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Irish Inquisition: The Doyle - Long Debate

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Ten years ago Reading signed two fresh-faced strikers from Cork City for a sum that was considered spare change even for 2005. The rest was history, but Sophie and Marc debate debate who was the better long-term buy.

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Sophie: Long has proved himself at every level

I really can't believe that 10 years ago, 18-year-old Shane Long joined Reading alongside his Cork teammate Kevin Doyle. Long, in my opinion, is one of the greatest signings Reading has ever made.

Of course, his first season at the club was our most successful, the 2005/06 Championship winning season and he deserved his winners medal. Considering he was behind the likes of Doyle, Dave Kitson and Leroy Lita, he always made an impression on games when he came on as a substitute. He scored three goals in his first season, his first, at Pride Park against Derby on New Years Eve when he equalised late on to gain us an important point. When the sides played each other later on in the season, Long scored twice to confirm the Championship title at the Madejski.

With important and memorable goals along the way at Liverpool and then Aston Villa in the Quarter-Final of the FA Cup, Long showed just how much of a crucial player he was to the club.

During the 2010/11 season, Long was in the scoring form of his life, scoring 21 goals and was also voted as Reading's player of the season. We all know that that season ended in heartbreak, but his two memorable goals at the Cardiff City Stadium during the second leg of the Play-Off Semi Final meant that we were going to Wembley. Those two goals turned out to be his last for the club.

Maybe Doyle scored one of the most important and memorable goals of Reading's history, but I do believe that in the long-term, Long has been a bigger success.

He's still successful playing for Ireland, recently scoring in their bid to reach Euro 2016. Last year, after spells at West Bromwich Albion and Hull, he secured a £12 million move to Southampton. He scored seven goals for the Saints in his first season making him third top goalscorer at the Club, helping to secure them a place in Europe next season.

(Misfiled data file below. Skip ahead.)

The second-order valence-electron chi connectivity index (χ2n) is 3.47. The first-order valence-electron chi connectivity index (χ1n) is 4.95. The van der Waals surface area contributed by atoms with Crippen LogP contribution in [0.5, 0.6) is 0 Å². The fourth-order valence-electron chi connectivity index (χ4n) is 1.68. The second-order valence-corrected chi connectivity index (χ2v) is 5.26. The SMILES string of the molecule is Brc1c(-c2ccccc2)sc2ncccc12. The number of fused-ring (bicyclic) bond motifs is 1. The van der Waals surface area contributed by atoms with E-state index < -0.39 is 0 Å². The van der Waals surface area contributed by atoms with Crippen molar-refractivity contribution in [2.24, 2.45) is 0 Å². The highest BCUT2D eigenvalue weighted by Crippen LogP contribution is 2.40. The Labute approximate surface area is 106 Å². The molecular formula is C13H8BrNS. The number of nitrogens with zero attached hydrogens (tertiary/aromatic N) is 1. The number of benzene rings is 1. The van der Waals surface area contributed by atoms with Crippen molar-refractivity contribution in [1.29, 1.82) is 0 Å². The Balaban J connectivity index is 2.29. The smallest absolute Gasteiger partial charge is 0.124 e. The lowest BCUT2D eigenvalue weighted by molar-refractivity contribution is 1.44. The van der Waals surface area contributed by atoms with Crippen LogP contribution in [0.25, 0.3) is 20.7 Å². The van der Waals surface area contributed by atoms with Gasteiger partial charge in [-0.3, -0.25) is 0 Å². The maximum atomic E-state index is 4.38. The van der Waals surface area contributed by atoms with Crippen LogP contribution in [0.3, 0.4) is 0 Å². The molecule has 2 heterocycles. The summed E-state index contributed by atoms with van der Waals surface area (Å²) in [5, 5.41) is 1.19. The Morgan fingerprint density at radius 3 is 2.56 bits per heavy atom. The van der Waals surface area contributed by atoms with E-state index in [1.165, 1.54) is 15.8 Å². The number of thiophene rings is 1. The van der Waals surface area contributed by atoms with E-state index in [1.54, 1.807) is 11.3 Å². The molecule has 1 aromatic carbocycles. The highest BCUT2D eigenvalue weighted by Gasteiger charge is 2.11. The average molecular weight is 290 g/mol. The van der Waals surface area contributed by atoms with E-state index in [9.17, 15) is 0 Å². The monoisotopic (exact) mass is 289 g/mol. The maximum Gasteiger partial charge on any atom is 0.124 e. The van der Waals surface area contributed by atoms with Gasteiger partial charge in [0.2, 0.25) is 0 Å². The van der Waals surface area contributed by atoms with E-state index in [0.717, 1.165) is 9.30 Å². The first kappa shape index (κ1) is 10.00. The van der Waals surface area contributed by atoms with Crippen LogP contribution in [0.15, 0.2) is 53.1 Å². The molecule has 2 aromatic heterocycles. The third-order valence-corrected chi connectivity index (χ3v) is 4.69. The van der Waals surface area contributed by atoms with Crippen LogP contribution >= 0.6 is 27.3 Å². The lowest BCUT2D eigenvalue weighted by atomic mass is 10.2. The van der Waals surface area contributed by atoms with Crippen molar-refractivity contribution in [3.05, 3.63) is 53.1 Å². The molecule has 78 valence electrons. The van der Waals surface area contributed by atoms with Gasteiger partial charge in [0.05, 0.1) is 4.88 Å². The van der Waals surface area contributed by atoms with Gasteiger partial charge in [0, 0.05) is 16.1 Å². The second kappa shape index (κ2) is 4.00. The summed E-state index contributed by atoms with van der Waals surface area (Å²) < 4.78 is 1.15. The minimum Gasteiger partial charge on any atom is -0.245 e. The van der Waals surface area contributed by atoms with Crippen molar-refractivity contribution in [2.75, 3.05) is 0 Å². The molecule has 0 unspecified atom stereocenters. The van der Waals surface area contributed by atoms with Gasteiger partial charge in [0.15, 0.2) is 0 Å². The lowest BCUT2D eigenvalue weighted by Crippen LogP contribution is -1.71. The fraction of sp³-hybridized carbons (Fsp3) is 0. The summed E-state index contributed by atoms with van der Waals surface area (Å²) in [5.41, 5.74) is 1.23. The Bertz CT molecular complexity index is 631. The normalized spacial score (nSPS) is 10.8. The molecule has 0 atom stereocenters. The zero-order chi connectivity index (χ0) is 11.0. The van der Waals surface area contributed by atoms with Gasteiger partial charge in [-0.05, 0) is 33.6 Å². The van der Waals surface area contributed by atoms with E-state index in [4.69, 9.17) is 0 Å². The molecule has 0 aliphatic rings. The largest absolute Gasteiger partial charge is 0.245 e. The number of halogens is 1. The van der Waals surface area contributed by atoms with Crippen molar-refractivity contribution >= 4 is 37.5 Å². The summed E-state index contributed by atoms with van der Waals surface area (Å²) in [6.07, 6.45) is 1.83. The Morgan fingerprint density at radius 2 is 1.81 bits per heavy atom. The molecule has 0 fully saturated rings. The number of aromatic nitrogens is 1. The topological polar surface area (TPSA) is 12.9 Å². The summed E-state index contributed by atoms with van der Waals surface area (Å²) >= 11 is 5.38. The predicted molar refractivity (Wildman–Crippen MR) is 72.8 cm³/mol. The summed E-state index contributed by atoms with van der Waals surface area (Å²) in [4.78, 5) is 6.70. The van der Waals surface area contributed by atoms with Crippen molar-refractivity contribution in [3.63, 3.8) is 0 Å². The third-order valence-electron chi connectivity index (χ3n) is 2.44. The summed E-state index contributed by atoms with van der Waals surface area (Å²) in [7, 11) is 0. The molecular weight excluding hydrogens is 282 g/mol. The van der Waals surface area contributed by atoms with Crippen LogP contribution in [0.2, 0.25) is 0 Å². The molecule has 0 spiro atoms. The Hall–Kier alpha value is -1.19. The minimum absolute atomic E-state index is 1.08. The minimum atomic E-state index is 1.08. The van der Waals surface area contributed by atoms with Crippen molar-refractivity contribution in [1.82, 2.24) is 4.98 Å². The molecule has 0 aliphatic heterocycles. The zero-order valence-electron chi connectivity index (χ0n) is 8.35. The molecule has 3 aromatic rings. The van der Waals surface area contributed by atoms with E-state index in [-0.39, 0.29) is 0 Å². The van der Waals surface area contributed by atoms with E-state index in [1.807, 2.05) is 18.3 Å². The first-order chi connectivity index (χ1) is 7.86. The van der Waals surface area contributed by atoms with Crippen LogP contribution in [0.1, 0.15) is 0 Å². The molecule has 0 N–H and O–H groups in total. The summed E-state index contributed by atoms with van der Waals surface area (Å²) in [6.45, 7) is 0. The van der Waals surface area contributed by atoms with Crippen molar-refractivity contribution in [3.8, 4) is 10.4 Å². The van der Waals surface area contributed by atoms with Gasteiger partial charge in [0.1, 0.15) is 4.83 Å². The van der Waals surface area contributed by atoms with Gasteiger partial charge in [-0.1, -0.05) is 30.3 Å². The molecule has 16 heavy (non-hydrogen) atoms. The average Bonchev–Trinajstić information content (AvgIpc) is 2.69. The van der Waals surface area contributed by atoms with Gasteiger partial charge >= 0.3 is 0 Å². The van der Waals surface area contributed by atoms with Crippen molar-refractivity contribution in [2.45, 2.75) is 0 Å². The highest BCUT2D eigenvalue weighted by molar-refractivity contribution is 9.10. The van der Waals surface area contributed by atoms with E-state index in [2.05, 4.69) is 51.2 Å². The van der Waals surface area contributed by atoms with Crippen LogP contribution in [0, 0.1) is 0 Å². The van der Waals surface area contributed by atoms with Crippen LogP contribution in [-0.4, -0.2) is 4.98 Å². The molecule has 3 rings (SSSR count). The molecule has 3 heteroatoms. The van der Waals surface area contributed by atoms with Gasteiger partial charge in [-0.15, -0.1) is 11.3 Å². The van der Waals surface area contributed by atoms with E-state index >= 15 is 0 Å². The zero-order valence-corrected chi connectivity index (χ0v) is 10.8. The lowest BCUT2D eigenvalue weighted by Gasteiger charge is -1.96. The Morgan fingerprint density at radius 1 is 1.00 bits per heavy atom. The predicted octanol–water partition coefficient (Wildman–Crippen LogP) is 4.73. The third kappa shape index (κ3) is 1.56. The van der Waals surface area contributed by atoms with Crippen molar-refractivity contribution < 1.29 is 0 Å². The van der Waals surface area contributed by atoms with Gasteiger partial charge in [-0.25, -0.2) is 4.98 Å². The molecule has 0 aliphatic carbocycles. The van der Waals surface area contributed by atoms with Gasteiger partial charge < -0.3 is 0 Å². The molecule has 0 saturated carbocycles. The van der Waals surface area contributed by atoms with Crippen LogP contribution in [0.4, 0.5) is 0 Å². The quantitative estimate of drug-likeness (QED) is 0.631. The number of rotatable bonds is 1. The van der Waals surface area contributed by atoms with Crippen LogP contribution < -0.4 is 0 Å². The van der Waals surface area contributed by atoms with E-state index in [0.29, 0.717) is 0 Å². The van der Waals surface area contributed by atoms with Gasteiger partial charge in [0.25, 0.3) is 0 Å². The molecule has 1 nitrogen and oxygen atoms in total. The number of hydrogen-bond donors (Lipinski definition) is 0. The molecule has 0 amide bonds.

He's proved himself at international, Premier League and Championship levels, yes so did Doyle, but Long has been able to maintain his form in all competitions and not slip away.

Marc: Doyle was Reading's best striker for three of his four seasons

Kevin Doyle did all he could for Reading FC. The bustling nature of his play, strength on the ball, commitment in the box and his adept ability to score headers combined to make for a cracking talent who gave it all on the pitch. When the County Wexford lad arrived at the Madejski most fans were fawning over the £1 million signing of Leroy Lita, and rightly so, which allowed the low-key arrival to acclimatise and begin his rapid development away from expectations.

Truth be told, it is a wonder of circumstance that Doyle also came into a side destined for glory. Whether the 2005/06 team would have been promoted without him is impossible to answer - I suggest it would have - but the way that Doyle (and Long) burst onto the scene was symbolic of one of our best ever campaigns. Indeed, 31 goals in his first two seasons is a staggering statistic.

The now-31-year-old's value to the team was evident throughout his stay, but this became of detriment to himself and the club as a whole when a lack of right winger meant Steve Coppell played him on the right flank for the majority of our 2007/08 relegation season. In his worst year at Reading, his willingness to run the lines had ended up nominating himself for a bad decision.

However, while his hamstring injury at Everton in 2007 curtailed his work rate, Doyle was again a top performer as the Coppell era came crashing down in the play-offs with Burnley four years after the Irishman signed. Plus, the cash earned from his sale to Wolves was used to sign Matt Mills and Jobi McAnuff, two of the best signings in the last ten years for differing reasons.

Why Doyle and not Long? The younger of the two spent too often promised much but delivered little, until Brian McDermott arrived on the scene. Admittedly both have the air of likeability, consistency, and graft, but as Reading's best striker for three of the four seasons he was in Berkshire, it is Doyle for me.